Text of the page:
It is hard to know if Barton realizes how much he has taken from the Young and York families.
Do those who get behind the wheel while intoxicated understand that it isn’t just one person that they destroy? The death or serious injury of just one becomes a domino effect, chipping bits off the hearts of the parents, siblings, friends and others who love them.
“Time heals all wounds,” that old adage proclaims. I think that most people who have suffered a loss would disagree.
I know that organizations such as Mothers Against Drunk Driving and officials behind the Drug Abuse Resistance Education (DARE) program have spent hundreds of millions of dollars on advertisements and educational material to prevent drunk driving. But every time that I go to court, I see people charged with OUI, sometimes not even their first one. In Nov. 2011, I wrote a story about Milo C. White, a 56-year-old Weston man who was convicted of his 12th OUI charge and his ninth operating after revocation charge.
Assistant District Attorney Kurt Kafferlin argued for a substantial prison sentence.
“He will not stop drinking and driving,” he told the judge. “He hasn’t had a valid driver’s license in 27 years but he continues to drink and drive. He needs to be confined. He can’t control his drinking and he can’t stay off motor vehicles.”
He was ordered to serve nearly six years in prison for the crimes.
I recall telling my mother about seeing a woman in court who had been charged with her second OUI. The judge asked her if she had a drinking problem. She shook her head.
“Your second OUI and you don’t think you have a drinking problem?” asked the incredulous District Court Judge Bernard O’Mara.
Another head shake.
We know now that the DARE program has been deemed a failure, according to data released by the General Accounting Office and several other studies. The GAO released a review of current research regarding DARE and other drug abuse prevention programs, titled Youth Illicit Drug Use Prevention: DARE Long-Term Evaluations and Federal Efforts to Identify Effective Programs.
“In brief, the six long-term evaluations of the DARE elementary school curriculum that we reviewed found no significant differences in illicit drug use between students who received DARE in the fifth or sixth grade (the intervention group) and students who did not )the control group),” researchers found.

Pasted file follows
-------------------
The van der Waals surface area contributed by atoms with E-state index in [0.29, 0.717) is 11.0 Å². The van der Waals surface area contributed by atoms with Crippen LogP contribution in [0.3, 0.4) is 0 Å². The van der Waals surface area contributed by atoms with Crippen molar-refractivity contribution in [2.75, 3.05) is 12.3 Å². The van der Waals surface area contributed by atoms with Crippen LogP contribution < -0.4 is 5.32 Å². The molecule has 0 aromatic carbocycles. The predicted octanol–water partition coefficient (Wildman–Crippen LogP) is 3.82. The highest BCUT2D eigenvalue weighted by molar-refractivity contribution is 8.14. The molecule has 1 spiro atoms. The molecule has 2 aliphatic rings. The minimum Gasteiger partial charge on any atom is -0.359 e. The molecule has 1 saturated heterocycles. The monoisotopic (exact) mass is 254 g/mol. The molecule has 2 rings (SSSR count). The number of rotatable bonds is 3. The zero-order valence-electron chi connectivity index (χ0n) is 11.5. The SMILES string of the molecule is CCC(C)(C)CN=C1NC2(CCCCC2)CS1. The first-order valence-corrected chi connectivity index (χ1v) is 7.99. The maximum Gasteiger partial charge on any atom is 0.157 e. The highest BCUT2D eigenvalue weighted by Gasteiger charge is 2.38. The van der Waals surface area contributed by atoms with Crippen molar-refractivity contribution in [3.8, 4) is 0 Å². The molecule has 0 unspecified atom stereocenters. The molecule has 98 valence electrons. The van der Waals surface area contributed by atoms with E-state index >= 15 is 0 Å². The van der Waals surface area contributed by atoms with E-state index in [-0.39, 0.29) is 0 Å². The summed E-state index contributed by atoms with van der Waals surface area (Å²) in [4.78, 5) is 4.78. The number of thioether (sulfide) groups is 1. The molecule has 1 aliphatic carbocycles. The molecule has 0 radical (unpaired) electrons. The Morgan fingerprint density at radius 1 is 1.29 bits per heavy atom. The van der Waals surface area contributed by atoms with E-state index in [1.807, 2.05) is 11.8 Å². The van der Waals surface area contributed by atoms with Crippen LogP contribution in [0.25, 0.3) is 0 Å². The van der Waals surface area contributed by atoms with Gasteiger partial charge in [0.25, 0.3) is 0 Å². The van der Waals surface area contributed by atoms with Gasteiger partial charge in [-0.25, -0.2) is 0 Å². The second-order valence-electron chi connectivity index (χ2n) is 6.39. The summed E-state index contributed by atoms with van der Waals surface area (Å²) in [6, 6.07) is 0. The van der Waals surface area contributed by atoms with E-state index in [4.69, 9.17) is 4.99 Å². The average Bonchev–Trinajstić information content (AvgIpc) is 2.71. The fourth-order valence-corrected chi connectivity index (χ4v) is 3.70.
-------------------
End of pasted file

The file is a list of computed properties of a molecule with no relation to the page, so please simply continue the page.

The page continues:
Evaluations given to students also revealed that all of them “suggested that DARE had no statistically significant long-term effect on preventing youth illicit drug use.”
I am sure that there are countless youth who were heavily impacted by the DARE program, and it is still being used in schools throughout the nation. Responding to criticism and research, they have revised their curriculum in the hopes of realizing a bigger impact.
In light of researchers’ findings, however, should it still be a part of the curriculum? Would money be better spent on other prevention programs?
In The County, there aren’t that many roads. There are two or three that most of us share. When an accident happens on one of those roads, one often thinks,“it could have been me,” because you were probably driving that route just a short time before.
There are few harsher realities than “it could have been me,” or “It could have been someone I love.”
But I think we must face it.
And because of that, we must act.
We have to help people get the message.
We have to take the keys. We have to promote choosing a designated driver. We have to spend more money on prevention and enforcement..
We have to take action for the victims who no longer can.
To learn more about the DARE program or MADD, click on the links included with the program names in this post.